Solved Building Electrical Breaker Tripping.

   / Solved Building Electrical Breaker Tripping. #1  

ultrarunner

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Got a call the operating room corridor hallway lights went dark... this is one of the circuits on the life safety panel.

This wing was built in 1995 and circuit is lighting only... no outlets ruling out something like a heater being plugged in and overtaxing the 20amp circuit.

Reset the breaker and went to investigate and found nothing amiss.

Circuit tripped again an hour later and I opened the panel.

I found a 12ga copper conductor with insulation charred and loose where the wire connects to the circuit breaker. It’s the black wire in the picture.

So for 29 years it was ok until it wasn't

Checked the other breakers and found another with a loose conductor...

The panel has been untouched and I would have been the only one touching.

Sometimes it takes decades for a latent defect to materialize is my takeaway.

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   / Solved Building Electrical Breaker Tripping. #2  
Seen it alot of times. Wire was never torqued, so it kept heating and cooling causing arcing. Heating and cooling effects wire expansion and contraction.
 
   / Solved Building Electrical Breaker Tripping. #3  
At my old job, they hired a company to come in annually with thermal equipment and go through all the breaker panels, machine control boxes, power rooms, etc. and look for hot spots. They'd find them every time. 1/2 the building was over 100 years old, the other half only a few years old.

You can only imaging the number of electrical connections in a printing plant.

When we had a power outage, we had 1.8MW of generators come in, and could only run the press about half speed for half time before tripping them out. :oops:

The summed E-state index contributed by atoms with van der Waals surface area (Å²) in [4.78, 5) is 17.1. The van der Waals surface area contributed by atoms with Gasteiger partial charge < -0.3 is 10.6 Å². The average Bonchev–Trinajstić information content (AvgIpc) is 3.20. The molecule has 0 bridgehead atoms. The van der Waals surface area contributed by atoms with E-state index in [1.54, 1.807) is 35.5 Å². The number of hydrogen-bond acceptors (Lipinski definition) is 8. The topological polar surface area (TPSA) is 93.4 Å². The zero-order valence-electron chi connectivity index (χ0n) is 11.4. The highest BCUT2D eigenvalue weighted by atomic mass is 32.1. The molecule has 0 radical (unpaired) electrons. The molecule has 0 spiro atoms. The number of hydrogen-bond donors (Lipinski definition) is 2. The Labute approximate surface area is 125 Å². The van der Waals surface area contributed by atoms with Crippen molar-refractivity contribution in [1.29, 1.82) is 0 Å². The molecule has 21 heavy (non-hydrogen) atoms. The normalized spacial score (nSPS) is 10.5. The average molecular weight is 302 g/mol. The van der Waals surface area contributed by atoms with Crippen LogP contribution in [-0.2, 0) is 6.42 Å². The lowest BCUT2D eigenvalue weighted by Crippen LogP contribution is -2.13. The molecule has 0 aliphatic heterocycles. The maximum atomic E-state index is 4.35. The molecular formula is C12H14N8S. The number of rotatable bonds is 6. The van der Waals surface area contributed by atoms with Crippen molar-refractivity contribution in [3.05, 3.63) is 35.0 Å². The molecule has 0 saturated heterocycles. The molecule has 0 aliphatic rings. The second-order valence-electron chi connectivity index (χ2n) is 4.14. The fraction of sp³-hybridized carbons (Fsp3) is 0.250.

/ Solved Building Electrical Breaker Tripping. #4  
That panel looked very well organized, pretty much like my work. Not quite as sharp of bends as mine (I'm kinda **** about wiring though) but still a very nice looking panel. Looking at that panel there would be no reason to suspect loose screws. sometimes folks just plain forget, especially when they are used to doing a very nice job.
Eric
 
   / Solved Building Electrical Breaker Tripping.
  • Thread Starter
#5  
Easily 2 dozen panels not counting the big stuff like the 480v panels ..

Job was signed off 1995.

Conduit everywhere overhead with some underground.

The lighting circuit has no off switch as it is intended to be on 24/7

The T8 bulbs were a new energy saving feature back then and the wing was the first large scale application in the city.

The only time a hospital 120v breaker has ever tripped is when a receptionist brought in a cube heater from home.

I have had a few issues when an HVAC compressor siezed up but typically it's a disconnect cartridge fuse that goes.

A lot of institutional building specific knowledge will go out the door when I do... especially being the byword is outsourcing.

This week a question came up for the architect... He did the original designs in 1993... I said let me call him and the Doctors and CEO said you know how to reach him?

Next week he retires after 40 years... firm went from 2 to 240 in his 40 years...
 
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   / Solved Building Electrical Breaker Tripping. #6